Many poems seem to be about the ordinariness of a creative life, from which springs extraordinary ideas. The notes section at the back shows that Camp was influenced by the work of other poets, and also, I think, the experience and idea of translation; both of Camp’s work into German, but also the translation of her life to another culture for a year. Like, as one poem says, “snow in Hawai’i.”

From the first page you can tell you’re in the hands of a skilled poet. There are many wow moments, with poems such as “The loneliest ol’ song in the world,” “There is no easy way,” and “Everybody has to be somewhere.” Camp’s deft imagery provides new ways of looking at the world. For example, from “The sea is dark and we are told it’s deep”:

Inside these caverns dark and bloody only one man goes
with pickaxe and leather kit he tunnels
to produce the loudest man-made sound on the planet.
Earth flies like terrified geese

Or the opening of “Everything is a clock”:

Across the floor she went
it was made up of sawed-up trees
and patterned with the places branches grew.

My favourite poems were those that described how we live within things: beds, buildings, the atmosphere, our own ideas of ourselves; the stories we carry around about ourselves. These poems are aware of the world built by our own human hands, but also by our imaginations. In this sense, the title of the collection actually refers to a 1956 German radiogramme—an old fashioned piece of furniture that combines a radio and record player—that was known as “Snow White’s Coffin.” The radiogramme seems to symbolise how we record our lives, as well as the idea of the past and the future clashing together. For me, this idea of collision is the quiet social commentary at the centre of the collection. Maybe the collection is Camp’s version of a magic mirror?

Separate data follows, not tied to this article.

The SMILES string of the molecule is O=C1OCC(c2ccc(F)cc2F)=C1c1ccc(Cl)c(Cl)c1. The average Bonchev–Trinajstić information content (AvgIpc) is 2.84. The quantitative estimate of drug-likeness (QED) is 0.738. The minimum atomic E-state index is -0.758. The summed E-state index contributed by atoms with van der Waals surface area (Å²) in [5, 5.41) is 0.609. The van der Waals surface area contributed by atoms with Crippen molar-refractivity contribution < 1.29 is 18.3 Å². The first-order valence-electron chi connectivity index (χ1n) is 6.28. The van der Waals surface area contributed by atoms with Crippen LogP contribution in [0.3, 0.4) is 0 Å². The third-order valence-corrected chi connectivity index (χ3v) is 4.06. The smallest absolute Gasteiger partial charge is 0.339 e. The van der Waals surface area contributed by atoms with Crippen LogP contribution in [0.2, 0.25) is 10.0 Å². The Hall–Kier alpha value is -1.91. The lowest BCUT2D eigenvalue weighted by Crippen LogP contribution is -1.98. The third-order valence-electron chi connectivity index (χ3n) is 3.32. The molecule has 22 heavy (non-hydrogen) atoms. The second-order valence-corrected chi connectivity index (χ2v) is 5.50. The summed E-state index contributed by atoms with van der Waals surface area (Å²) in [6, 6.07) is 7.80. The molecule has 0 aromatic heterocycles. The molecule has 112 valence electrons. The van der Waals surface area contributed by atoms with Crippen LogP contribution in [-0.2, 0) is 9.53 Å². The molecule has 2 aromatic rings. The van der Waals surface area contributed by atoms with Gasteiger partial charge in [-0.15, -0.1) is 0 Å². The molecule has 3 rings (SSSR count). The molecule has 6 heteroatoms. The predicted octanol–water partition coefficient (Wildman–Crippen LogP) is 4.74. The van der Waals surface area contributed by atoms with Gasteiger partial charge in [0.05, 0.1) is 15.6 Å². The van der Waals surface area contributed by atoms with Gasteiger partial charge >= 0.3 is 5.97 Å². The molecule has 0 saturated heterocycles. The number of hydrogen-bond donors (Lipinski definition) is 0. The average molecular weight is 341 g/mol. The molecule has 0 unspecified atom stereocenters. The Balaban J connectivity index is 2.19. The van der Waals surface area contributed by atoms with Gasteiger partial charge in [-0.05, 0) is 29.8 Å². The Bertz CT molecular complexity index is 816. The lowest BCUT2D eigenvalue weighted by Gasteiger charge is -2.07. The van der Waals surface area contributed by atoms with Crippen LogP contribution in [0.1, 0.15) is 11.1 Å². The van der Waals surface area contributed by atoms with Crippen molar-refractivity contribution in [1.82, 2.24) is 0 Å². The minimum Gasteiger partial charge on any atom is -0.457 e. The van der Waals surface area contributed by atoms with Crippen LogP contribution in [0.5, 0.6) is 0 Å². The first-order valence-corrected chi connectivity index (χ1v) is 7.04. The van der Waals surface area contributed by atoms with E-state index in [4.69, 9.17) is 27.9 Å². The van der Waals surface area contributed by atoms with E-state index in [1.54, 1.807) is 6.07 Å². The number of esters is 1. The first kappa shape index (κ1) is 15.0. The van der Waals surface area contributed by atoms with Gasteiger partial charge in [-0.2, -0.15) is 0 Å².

This is not a book than can be breezed through in an hour. It’s a stunning collection that sustains voice and pressure throughout, which is no small feat. It takes (and deserves) effort and concentration to read, but the beauty of the language and mystery in the poems make it more than worthwhile.

Reviewed by Sarah Jane Barnett

Snow White’s Coffin
by Kate Camp
Victoria University Press, 2013
ISBN 9780864738882

Book review: Glass Wings by Fleur Adcock

cv_glass_wingsThis book is in bookshops from today.

I don’t think that Fleur Adcock really needs introduction to most of the poetry reading public. As such I’m going to refrain from telling you much about her. Glass Wings, the most recent in a long line of collections, is a mixed bag for me. I’ll admit that I’m probably not the audience for this work and although in general it seemed a collection of eulogies and wills in poem form there were moments and poems that still grabbed me.

The first section was the one I connected with the least. And this is most likely a failure on my part; other readers may enjoy it more. It is a collection of memories and eulogies. The parts I found most enjoyable were lines with more poetic than prosaic sounds ‘chocolate-box Chiddingstone’ and the more unusual images. Some of the lines about ageing and dying seemed particularly unkind to the subjects.